Ogles: In the mid-late 80s that plan came to fruition, was announced. And of course, they had to implement it, but also automotive related.
And a lot of people don’t realize this. And so LG Chem, which is a South Korean company, partnered with General Motors. They’ve created a battery brand that will be a supplier to most of the other car manufacturers.
So again, you have General Motors, who will be one of the drivers of battery technology as you go into the future because they have such a large market share.
And this battery plant that we built in Maury County, it’s sized to be built, currently has more capacity than all the other battery manufacturers in North America.
And that puts the EV or electric vehicle technology – the center of that universe is in Middle Tennessee, specifically Maury County. So now we have this – General Motors expanding.
We have this new $2.3 billion plant with the LG Chem. And with that will come technology and RND and all that sort of stuff to Middle Tennessee.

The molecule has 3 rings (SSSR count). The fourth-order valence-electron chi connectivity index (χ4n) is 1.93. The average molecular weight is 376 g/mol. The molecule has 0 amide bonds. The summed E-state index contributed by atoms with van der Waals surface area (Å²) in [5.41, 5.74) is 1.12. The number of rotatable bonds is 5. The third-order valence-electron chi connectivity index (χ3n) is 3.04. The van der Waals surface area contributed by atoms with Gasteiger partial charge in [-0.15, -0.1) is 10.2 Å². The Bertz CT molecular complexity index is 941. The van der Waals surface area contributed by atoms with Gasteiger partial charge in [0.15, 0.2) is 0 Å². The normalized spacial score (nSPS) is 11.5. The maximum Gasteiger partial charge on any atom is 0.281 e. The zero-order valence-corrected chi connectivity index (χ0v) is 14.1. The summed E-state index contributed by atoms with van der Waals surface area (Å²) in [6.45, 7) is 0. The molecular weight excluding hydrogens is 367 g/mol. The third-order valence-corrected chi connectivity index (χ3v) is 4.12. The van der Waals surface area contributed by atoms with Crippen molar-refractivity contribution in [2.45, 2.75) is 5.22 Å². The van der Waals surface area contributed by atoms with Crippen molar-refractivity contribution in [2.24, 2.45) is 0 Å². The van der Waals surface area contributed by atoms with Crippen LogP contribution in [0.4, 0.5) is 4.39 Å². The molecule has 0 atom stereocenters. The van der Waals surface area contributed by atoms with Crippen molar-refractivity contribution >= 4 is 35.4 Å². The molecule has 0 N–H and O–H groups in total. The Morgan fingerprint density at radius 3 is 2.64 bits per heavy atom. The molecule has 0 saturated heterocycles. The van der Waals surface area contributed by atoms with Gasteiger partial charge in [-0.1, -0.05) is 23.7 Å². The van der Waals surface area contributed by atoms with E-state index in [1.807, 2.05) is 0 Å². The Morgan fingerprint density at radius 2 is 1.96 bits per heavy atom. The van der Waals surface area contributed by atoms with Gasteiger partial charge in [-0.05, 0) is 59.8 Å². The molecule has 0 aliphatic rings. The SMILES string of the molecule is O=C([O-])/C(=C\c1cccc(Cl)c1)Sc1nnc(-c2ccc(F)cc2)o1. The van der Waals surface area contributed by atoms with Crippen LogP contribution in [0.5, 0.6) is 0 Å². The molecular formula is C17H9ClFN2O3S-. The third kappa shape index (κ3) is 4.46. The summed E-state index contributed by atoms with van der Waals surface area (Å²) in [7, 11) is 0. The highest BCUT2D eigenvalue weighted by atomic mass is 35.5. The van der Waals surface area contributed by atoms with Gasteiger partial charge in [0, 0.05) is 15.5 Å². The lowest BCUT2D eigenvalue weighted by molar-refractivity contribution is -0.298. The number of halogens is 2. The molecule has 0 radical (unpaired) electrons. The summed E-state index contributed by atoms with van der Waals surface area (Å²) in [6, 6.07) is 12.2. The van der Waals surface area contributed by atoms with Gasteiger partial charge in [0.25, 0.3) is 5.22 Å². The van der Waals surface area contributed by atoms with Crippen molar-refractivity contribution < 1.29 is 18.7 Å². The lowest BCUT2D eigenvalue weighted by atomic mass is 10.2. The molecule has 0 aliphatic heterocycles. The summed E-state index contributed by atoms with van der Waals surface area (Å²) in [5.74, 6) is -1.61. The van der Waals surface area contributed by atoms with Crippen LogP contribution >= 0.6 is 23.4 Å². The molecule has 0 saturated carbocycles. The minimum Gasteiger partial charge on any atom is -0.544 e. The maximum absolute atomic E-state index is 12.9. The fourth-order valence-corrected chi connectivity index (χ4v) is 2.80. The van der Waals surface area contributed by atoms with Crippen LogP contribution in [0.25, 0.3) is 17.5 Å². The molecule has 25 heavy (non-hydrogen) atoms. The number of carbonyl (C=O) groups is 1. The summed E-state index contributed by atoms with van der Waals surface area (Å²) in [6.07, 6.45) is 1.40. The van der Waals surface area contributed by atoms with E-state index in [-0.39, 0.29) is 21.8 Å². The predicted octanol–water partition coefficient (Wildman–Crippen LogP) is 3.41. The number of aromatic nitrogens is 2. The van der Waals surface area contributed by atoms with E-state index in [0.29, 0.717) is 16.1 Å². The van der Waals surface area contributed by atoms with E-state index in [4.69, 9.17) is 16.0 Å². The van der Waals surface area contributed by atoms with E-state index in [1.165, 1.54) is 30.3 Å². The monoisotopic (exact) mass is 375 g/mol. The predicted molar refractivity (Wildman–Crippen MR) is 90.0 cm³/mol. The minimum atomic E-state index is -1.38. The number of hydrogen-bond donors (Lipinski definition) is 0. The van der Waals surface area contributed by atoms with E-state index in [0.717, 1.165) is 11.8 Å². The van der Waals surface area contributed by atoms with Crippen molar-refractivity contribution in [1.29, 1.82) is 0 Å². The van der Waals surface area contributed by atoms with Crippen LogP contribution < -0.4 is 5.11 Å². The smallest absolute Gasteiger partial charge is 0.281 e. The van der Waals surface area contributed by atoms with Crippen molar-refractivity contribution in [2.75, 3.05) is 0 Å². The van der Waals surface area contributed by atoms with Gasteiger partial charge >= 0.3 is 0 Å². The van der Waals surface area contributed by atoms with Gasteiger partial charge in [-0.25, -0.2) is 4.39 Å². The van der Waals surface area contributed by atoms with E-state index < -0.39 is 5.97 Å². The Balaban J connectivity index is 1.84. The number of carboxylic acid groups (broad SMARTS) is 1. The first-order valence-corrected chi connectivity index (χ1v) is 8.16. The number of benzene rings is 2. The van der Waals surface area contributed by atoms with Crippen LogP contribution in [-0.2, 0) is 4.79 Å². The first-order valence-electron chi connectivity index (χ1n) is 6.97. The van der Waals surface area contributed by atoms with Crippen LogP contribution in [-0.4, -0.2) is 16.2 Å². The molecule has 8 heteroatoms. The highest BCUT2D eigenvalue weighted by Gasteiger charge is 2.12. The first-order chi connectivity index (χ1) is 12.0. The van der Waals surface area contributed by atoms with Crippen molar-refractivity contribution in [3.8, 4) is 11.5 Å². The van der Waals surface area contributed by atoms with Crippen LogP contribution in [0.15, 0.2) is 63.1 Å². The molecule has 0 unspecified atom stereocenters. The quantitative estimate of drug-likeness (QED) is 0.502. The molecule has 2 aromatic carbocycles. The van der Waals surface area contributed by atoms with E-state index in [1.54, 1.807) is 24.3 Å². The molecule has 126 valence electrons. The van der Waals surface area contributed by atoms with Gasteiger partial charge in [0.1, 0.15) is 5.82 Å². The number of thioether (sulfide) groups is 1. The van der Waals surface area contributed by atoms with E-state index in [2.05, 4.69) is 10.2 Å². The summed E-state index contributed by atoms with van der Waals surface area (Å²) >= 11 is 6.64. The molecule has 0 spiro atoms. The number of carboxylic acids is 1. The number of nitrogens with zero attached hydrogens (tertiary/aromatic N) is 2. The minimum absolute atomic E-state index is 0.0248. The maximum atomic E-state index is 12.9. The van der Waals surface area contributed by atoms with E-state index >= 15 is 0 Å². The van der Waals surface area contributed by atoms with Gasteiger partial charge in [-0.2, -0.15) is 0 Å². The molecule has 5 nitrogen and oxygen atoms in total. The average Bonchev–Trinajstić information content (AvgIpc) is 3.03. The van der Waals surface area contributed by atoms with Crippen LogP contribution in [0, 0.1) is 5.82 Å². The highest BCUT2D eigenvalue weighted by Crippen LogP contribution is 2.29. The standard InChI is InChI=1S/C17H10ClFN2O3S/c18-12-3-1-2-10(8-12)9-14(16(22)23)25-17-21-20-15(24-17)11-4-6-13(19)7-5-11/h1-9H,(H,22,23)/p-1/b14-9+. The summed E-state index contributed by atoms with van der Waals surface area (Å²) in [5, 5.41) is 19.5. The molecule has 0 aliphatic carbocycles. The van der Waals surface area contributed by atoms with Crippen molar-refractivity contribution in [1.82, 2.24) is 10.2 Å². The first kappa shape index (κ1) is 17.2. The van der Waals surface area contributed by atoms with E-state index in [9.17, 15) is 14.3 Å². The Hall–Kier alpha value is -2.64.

So it’s exciting. And you’re seeing a shift in that space not only for Tennessee but for Maury County.
Leahy: And the other thing about – that is I found out that apparently, if you have sort of a supply chain, shall we say, for automotive parts and automotive assembly, which is what we have here in Middle Tennessee, there are other industries that use those same skills like firearm manufacturers, from what I hear.
Ogles: Because as you’re building out your infrastructure and supply chain, which that’s an important part of that and distribution capabilities, any industry that needs those types of services like trucking, et cetera, they can piggyback off of one another.
And so with that again, Maury County, known for its automotive and manufacturing jobs, are now creating a new layer of distribution for Middle Tennessee.
Leahy: This means more economic growth in Maury County and Middle Tennessee.
Leahy: In studio the original all-star panelist Crom Carmichael. Crom, big news last night. This is from WSMV. Oracle is coming to Nashville, the big software company. Big big software company after the Metro Council approved plans to install the new headquarters in Music City. Tuesday night in a unanimous vote, City Council has approved Oracle’s bid that they presented to the Metro Finance Committee on Monday night, where they promised to bring 8,500 jobs to the city within a decade.